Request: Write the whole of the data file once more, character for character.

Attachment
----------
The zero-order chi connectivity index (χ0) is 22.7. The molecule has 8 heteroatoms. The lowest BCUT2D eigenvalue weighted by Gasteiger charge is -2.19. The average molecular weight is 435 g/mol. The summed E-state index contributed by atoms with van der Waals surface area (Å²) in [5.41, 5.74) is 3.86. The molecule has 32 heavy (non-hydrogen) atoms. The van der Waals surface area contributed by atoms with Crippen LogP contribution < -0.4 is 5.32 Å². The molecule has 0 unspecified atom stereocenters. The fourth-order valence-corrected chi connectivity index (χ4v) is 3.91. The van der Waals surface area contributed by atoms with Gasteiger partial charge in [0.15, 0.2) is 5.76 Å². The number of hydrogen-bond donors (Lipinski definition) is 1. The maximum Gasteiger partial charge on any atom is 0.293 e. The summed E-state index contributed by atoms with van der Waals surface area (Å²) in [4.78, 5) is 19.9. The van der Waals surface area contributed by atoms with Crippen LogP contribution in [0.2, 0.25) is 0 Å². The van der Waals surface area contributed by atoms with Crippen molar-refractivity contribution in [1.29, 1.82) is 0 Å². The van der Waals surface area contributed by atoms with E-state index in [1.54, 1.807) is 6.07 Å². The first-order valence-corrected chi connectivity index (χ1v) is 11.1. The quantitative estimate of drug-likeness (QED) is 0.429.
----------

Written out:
The zero-order chi connectivity index (χ0) is 22.7. The molecule has 8 heteroatoms. The lowest BCUT2D eigenvalue weighted by Gasteiger charge is -2.19. The average molecular weight is 435 g/mol. The summed E-state index contributed by atoms with van der Waals surface area (Å²) in [5.41, 5.74) is 3.86. The molecule has 32 heavy (non-hydrogen) atoms. The van der Waals surface area contributed by atoms with Crippen LogP contribution < -0.4 is 5.32 Å². The molecule has 0 unspecified atom stereocenters. The fourth-order valence-corrected chi connectivity index (χ4v) is 3.91. The van der Waals surface area contributed by atoms with Gasteiger partial charge in [0.15, 0.2) is 5.76 Å². The number of hydrogen-bond donors (Lipinski definition) is 1. The maximum Gasteiger partial charge on any atom is 0.293 e. The summed E-state index contributed by atoms with van der Waals surface area (Å²) in [4.78, 5) is 19.9. The van der Waals surface area contributed by atoms with Crippen LogP contribution in [0.2, 0.25) is 0 Å². The van der Waals surface area contributed by atoms with Crippen molar-refractivity contribution in [1.29, 1.82) is 0 Å². The van der Waals surface area contributed by atoms with E-state index in [1.54, 1.807) is 6.07 Å². The first-order valence-corrected chi connectivity index (χ1v) is 11.1. The quantitative estimate of drug-likeness (QED) is 0.429.